Which Chapter of Bankruptcy Should I File?

According to the United States Bankruptcy Court for the Southern District of California, there were a total of 6,293 bankruptcy filings in 2020, including all Chapter 7, Chapter 13, and Chapter 11 filings. If your financial situation has changed dramatically, whether because of problems caused by the pandemic or debts growing steadily over the years, bankruptcy may be the right option for you. 

You can improve your credit score after filing for bankruptcy and still be approved for a place to live. The Orantes Law Firm can help you find out if filing for bankruptcy would help your financial situation and which chapter of bankruptcy would be best for your case. We believe in providing personalized attention and work hard to help individuals achieve fresh financial starts. The Orantes Law Firm serves clients in Los Angeles County, Orange County, and the surrounding areas.

Chapter 7 Bankruptcy

A Chapter 7 bankruptcy is the simplest and quickest form of bankruptcy. It will immediately stop issues like creditor harassment and provide a clean slate for your finances.

Most people with serious debt are eligible for Chapter 7 bankruptcy. If your average monthly income over the past six months is below the California adjusted median income, then you are automatically eligible to file for Chapter 7 bankruptcy.

However, if your income is above the California median income, you may still be eligible. Our firm can conduct a secondary means test to determine your ability to pay your debts.

Chapter 7 can stop creditor harassment so you don’t have to worry about threatening letters or phone calls any longer. Also, credit card debt is 100% dischargeable under Chapter 7 bankruptcy. It will also discharge medical debt and payday loans and stop auto repossession and wage garnishment. Chapter 7 bankruptcy can give you a fresh financial start in about six months. Chapter 7 bankruptcy cannot discharge student loan debt, except for in extreme cases.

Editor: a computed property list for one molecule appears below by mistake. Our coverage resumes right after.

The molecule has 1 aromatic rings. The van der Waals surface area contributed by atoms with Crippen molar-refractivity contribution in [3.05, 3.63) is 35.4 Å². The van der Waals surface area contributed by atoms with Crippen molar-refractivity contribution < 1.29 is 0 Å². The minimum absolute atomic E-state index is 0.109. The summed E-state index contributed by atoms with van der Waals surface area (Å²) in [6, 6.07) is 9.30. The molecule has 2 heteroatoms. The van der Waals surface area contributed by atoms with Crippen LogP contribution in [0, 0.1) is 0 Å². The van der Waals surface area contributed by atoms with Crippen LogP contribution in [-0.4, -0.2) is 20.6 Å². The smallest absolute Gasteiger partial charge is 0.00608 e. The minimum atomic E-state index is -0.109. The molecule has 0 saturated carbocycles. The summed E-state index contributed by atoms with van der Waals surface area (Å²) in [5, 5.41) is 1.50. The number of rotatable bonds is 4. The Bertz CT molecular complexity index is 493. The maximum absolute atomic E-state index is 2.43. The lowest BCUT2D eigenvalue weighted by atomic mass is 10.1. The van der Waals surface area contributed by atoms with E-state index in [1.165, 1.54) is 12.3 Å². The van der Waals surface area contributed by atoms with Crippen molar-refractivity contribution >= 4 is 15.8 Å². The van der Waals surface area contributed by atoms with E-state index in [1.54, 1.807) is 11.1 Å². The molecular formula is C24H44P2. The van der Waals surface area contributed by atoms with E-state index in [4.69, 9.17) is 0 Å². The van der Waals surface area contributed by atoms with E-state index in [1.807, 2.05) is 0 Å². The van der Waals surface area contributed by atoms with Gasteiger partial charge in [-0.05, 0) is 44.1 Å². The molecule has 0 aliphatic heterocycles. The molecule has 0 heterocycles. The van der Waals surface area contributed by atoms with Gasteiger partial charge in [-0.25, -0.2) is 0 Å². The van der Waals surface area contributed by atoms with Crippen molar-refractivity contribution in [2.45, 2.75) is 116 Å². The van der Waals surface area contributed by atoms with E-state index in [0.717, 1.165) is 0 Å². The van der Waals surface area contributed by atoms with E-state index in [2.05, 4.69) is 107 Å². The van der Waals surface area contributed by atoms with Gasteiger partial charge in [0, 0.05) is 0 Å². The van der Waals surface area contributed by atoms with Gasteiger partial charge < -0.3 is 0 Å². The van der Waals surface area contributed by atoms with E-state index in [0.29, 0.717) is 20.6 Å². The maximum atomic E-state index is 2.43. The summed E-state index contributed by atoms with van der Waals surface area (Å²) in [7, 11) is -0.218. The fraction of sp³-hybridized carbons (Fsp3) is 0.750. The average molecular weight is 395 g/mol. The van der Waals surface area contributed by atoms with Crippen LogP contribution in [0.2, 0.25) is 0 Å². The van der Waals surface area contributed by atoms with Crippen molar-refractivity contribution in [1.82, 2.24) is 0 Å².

Chapter 7 is a good option for people who make an average income, have significant debts, want to put an immediate stop to creditor harassment, and are looking for a fresh financial start.

Chapter 13 Bankruptcy

Filing for Chapter 13 bankruptcy is essentially agreeing to create a three- to five-year repayment plan to discharge your debts. It differs from Chapter 7 bankruptcy in this way. 

If you earn a significant income and you want to protect valuable property, you may qualify to file for Chapter 13 bankruptcy. Your debts cannot be greater than $1,184,200 in secured debt and $394,725 in unsecured debt.

You can discharge up to $360,475 of debt when you file for Chapter 13 bankruptcy. You may pay a very small percentage of your income to your creditors, and you’ll still get relief from your debts. With a Chapter 13 bankruptcy, you may be able to save your home from foreclosure and reschedule secured debts. 

If the bank or mortgage company has begun foreclosure proceedings, you may still lose your home. If the mortgage company completes the foreclosure sale under state law before the debtor files the petition, then that means you may lose your home. 

If foreclosure proceedings have not already started, Chapter 13 is a good option for people whose homes are at risk of or under foreclosure. It allows individuals to reschedule secured debts (besides the mortgage for their home). 

Chapter 13 bankruptcy may protect co-signers of consumer debts. It’s also a great option because individuals will have no direct contact with creditors while under Chapter 13 protection. 

Chapter 11 Bankruptcy

Chapter 11 bankruptcy allows businesses (and individuals) with significant debt and significant assets to put together a debt reorganization and repayment plan.

You must have gone through approved credit counseling within 180 days before filing, except in certain rare cases, to qualify for Chapter 11 bankruptcy. Also, if you have not had a bankruptcy petition dismissed in the past 180 days due to your failure to appear before the court or to comply with the orders of the court, then you should be eligible for Chapter 11 bankruptcy. 

Chapter 11 bankruptcy provides protection from adverse creditor actions, including repossessions and lawsuits. It also gives you the opportunity to turn the page and start a new chapter in your financial life.

There is not always an appointed trustee in a Chapter 11 bankruptcy, but there is always one in a Chapter 13 bankruptcy. A Chapter 11 bankruptcy does not immediately solve all your financial problems, but it helps you reorganize your debt.

Chapter 11 is a good option when it is possible to repay your creditors under different circumstances than the terms that are currently laid out. It is difficult to know for sure if Chapter 11, Chapter 13, or Chapter 7 bankruptcy would be best for you without consulting a California bankruptcy attorney.

Hiring an Experienced Bankruptcy Attorney

Bankruptcy is not the end of the road. It’s a new beginning that can help you decrease the stress in your life now by reorganizing your debt. At The Orantes Law Firm, we can help you decide which type of bankruptcy would be best to file in your situation. We will be with you every step of the way. We’re proud to serve clients in Los Angeles County, Orange County, Los Angeles, and Irvine. Contact us today to schedule your free consultation and start a new chapter in your financial life.


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